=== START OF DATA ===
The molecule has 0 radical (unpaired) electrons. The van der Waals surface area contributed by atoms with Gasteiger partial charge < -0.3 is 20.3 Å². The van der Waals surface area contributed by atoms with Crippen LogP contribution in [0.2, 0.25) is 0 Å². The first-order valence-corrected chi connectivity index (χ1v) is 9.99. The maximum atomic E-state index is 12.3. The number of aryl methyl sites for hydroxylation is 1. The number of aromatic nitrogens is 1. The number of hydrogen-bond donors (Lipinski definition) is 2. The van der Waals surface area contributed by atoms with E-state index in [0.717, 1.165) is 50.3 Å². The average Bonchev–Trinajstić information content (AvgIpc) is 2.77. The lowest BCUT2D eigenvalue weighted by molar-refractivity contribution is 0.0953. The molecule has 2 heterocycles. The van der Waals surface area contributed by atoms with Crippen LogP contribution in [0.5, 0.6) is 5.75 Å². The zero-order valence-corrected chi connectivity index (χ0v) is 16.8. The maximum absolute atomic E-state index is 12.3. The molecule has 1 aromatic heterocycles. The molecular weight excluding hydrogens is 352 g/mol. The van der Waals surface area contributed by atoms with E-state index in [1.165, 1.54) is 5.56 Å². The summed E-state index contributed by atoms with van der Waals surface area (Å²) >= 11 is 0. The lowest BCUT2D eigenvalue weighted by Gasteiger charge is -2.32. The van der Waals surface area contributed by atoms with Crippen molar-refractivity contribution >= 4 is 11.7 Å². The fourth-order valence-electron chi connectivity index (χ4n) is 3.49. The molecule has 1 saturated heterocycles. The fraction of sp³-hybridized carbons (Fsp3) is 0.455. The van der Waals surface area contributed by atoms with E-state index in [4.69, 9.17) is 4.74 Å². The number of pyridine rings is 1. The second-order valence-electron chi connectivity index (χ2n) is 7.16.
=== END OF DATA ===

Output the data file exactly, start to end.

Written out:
The molecule has 0 radical (unpaired) electrons. The van der Waals surface area contributed by atoms with Gasteiger partial charge < -0.3 is 20.3 Å². The van der Waals surface area contributed by atoms with Crippen LogP contribution in [0.2, 0.25) is 0 Å². The first-order valence-corrected chi connectivity index (χ1v) is 9.99. The maximum atomic E-state index is 12.3. The number of aryl methyl sites for hydroxylation is 1. The number of aromatic nitrogens is 1. The number of hydrogen-bond donors (Lipinski definition) is 2. The van der Waals surface area contributed by atoms with E-state index in [0.717, 1.165) is 50.3 Å². The average Bonchev–Trinajstić information content (AvgIpc) is 2.77. The lowest BCUT2D eigenvalue weighted by molar-refractivity contribution is 0.0953. The molecule has 2 heterocycles. The van der Waals surface area contributed by atoms with Crippen LogP contribution in [0.5, 0.6) is 5.75 Å². The zero-order valence-corrected chi connectivity index (χ0v) is 16.8. The maximum absolute atomic E-state index is 12.3. The molecule has 1 aromatic heterocycles. The molecular weight excluding hydrogens is 352 g/mol. The van der Waals surface area contributed by atoms with E-state index in [1.165, 1.54) is 5.56 Å². The summed E-state index contributed by atoms with van der Waals surface area (Å²) >= 11 is 0. The lowest BCUT2D eigenvalue weighted by Gasteiger charge is -2.32. The van der Waals surface area contributed by atoms with Crippen molar-refractivity contribution >= 4 is 11.7 Å². The fourth-order valence-electron chi connectivity index (χ4n) is 3.49. The molecule has 1 saturated heterocycles. The fraction of sp³-hybridized carbons (Fsp3) is 0.455. The van der Waals surface area contributed by atoms with E-state index in [4.69, 9.17) is 4.74 Å². The number of pyridine rings is 1. The second-order valence-electron chi connectivity index (χ2n) is 7.16.